Better, more satisfying apps

The best experience on a Wi-Fi cell phone is the high-speed access to the Internet. Although the data transmission speed can vary widely depending on the phone, the network, the wireless router and the distance between the device and the router, Wi-Fi technology is still usually faster than using cellular data networks. Cellular networks typically top out at about 700Kbit or 800Kbit/sec., while commercial hot spots, typically provide speeds of at least 1Mbit/sec.

One caveat with smart phones is that they have relatively little processing power in comparison with laptops, so they may not be be as fast or responsive. But processing power is increasing on smart phones, and this shouldn't be a problem in future years. But even with current technology, you'll find tasks such as e-mail access, including downloading large attachments, MP3 downloads, Web browsing and even watching mobile TV to be more satisfying via a Wi-Fi connection.

There's one other application that can become highly attractive on a Wi-Fi-enabled smart phone: voice-over-IP telephone calls. VoIP services such as Skype, which is available for Windows Mobile devices, or Fring, which runs on Symbian OS smart phones, are both free if you call other users of the same service. Even when calling users of ordinary land-line or cell phone numbers, this is a less expensive approach, which satisfies my inner miser. Skype and Fring charge a local call rate independent of the recipient's location. It works similarly the other way around as well. If I'm overseas, I connect my smart phone to a Wi-Fi hot spot, dial a VoIP call and talk to anyone at local rates.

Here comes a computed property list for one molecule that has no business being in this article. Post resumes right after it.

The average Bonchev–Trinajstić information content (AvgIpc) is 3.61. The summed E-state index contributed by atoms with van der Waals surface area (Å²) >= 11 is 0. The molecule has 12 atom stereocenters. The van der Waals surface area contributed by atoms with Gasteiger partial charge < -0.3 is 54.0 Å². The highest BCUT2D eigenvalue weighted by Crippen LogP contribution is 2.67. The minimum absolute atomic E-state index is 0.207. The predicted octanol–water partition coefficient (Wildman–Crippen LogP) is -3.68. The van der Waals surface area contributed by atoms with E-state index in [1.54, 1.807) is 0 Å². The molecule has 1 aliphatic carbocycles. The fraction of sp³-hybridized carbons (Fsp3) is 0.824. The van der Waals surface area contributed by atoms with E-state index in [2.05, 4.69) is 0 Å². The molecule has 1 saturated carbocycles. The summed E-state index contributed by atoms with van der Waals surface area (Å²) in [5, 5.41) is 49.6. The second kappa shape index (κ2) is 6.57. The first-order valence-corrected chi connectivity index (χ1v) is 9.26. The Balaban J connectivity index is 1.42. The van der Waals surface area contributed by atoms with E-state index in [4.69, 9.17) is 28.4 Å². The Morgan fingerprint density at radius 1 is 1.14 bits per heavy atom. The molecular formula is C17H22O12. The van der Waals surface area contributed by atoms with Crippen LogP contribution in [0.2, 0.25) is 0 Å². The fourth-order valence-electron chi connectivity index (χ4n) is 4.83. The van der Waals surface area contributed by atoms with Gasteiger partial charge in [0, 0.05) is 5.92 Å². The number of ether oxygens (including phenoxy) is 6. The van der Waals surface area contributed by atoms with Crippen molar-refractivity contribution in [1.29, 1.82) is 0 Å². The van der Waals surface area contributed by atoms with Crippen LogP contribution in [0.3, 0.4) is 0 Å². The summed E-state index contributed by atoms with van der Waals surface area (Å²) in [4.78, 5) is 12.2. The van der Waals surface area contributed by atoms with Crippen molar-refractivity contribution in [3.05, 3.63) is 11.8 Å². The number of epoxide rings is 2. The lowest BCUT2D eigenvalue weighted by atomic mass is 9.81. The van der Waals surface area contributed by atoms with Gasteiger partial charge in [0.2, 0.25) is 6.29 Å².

Foot dragging

If Wi-Fi on a smart phone is such a useful technology, why isn't everyone doing it? To answer a question with a question: When you were shopping for your last phone, did the salesperson tell you about phones with Wi-Fi?

Undoubtedly not. It's difficult for carriers to wholeheartedly promote something that could take revenue from their traditional mobile voice and data services. As a result, many cellular operators are less than enthusiastic about Wi-Fi smart phones.

However, some cellular operators are getting the message. T-Mobile has introduced a service in a few markets that aims to combine the best of both worlds. The company has chosen Unlicensed Mobile Access technology to offer a service that keeps calls connected even when the phone moves outside T-Mobile's cellular network and onto a Wi-Fi network, seamlessly transferring the calls between the networks. A subscription to the service requires a dual-mode phone and a Wi-Fi access point installed at home.

At the moment, carriers are marketing a small number of Wi-Fi phones with ordinary subscription packages. For example, the T-Mobile Dash and Cingular 8525 are both high-end Windows Mobile devices with Wi-Fi and Global System for Mobile Communications connectivity.

Despite the limited selection of Wi-Fi-enabled phones available from carriers, major cell phone vendors have had devices in stores for a couple of years. For example, the HP iPaq 510, HTC S620, Motorola A910, Nokia N80, Samsung SGH-P200, Sony Ericsson P990i and Apple iPhone all feature (or in the case of iPhone, will feature) Wi-Fi. If nothing else, the highly-visible iPhone is likely to make many people aware of the high-speed connectivity and cost benefits of Wi-Fi.

The technical advantages and budget benefits of Wi-Fi are important, but the most satisfying thing for me is that I'm in control. I decide which services, applications and Web sites I access. I decide what type of connection is the best for my smart phone -- just like I decide which connection is the best for a particular task on my laptop.

For more than 20 years, a consulting and marketing career has taken Ari Hakkarainen across the world in high-tech business. In addition to having authored a book about smart phones, he is the mobile expert at Avec Mobile.

Copyright © 2007 IDG Communications, Inc.